John Prendergast, author and former State Department official, devised a three-point plan to halt the genocide in Darfur that does not involve military intervention.
Speaking to a packed auditorium at USC Gould School of Law, Prendergast notes that, "Between one and 500 thousand people have died, but we don’t know exactly because we don’t care enough to know." He later said "the crisis is intensifying."
According to Prendergast, "They are starving hundreds of thousands of people to death, and the only defense for this is humanitarian aid." However, the aid agencies are suffering from similar measures that were enacted against the people of Darfur.
In order to stop the genocide, Prendergast proposes "targeted" sanctions that function as part of a three-tiered system. The sanctions would include boycotts of specific Sudanese-based oil companies that have international holdings, asset freezes and travel restrictions on senior-level officials, and cooperation and support of the International Criminal Court to level indictments.
"There is now a multi-billion dollar oil business in southern Sudan controlled by senior officials with companies that do business in Europe and throughout the world. We can target these companies. Then there can be asset freezes and travel restrictions on senior officials. Also, the International Criminal Court relies on intelligence sharing to make its case so we need to encourage our government to do this," he says.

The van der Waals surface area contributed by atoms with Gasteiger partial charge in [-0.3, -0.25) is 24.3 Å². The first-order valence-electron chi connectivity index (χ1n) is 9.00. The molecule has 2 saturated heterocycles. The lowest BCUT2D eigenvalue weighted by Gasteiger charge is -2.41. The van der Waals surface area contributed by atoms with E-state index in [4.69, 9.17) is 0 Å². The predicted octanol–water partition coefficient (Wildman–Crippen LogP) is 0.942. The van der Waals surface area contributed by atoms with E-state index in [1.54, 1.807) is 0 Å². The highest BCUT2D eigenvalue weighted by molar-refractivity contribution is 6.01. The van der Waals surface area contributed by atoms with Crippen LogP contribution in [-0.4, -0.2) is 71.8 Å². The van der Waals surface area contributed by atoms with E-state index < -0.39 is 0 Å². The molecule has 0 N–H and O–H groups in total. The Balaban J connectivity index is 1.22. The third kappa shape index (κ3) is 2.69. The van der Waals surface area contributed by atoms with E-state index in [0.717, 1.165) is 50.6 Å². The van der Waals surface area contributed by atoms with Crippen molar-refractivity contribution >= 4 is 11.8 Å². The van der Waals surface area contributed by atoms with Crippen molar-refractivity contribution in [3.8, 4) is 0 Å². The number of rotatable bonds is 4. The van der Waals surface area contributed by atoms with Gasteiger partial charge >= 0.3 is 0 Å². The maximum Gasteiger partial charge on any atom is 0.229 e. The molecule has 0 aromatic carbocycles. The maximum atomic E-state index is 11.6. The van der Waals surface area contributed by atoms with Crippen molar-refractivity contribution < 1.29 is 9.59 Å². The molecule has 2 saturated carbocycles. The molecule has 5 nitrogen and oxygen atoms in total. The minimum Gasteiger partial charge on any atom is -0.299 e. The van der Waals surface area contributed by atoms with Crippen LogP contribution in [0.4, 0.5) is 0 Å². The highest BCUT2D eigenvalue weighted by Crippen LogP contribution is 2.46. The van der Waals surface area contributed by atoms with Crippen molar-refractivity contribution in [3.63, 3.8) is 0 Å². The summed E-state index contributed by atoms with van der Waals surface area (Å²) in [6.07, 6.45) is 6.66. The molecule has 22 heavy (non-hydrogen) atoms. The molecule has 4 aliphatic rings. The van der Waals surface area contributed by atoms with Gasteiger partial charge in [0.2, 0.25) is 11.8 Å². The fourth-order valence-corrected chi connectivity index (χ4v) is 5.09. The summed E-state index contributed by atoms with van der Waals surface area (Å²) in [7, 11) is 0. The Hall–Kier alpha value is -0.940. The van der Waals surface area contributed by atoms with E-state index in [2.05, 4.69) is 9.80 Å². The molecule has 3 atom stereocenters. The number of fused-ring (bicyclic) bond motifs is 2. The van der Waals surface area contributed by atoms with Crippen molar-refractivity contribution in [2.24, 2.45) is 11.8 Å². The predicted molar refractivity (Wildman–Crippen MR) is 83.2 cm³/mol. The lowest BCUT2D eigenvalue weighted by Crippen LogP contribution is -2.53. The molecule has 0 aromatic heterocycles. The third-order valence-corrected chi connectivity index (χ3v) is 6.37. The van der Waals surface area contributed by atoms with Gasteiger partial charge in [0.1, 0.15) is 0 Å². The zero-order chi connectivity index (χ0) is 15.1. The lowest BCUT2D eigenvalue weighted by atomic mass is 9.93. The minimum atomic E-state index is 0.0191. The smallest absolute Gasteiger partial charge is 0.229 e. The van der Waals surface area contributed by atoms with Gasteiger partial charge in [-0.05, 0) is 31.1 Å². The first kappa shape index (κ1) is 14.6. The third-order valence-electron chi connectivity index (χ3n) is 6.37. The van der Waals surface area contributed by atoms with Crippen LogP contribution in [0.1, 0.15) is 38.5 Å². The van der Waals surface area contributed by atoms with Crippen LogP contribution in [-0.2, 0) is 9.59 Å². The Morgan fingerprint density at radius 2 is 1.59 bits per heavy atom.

Prendergast claimed that international, non-military pressure was effective on the Sudanese government in the past. "When Sudan was hosting Osama bin Laden, the UN Security Council acted and bin Laden was kicked out as were the terrorist training camps," he said.
Prendergast said that letter writing rather than e-mails is a more efficacious tool in convincing Congress to act. "If a member of congress receives. 10, 20, 30 or 500 letters from constituents he will act," he said.
Prendergast concluded by saying, "all that requires is fifteen minutes per week, encourage your relatives to do it, and I think frankly, the genocide will end."
Adapted from Andrew McGregor's "Genocide in Darfur Can Be Stopped"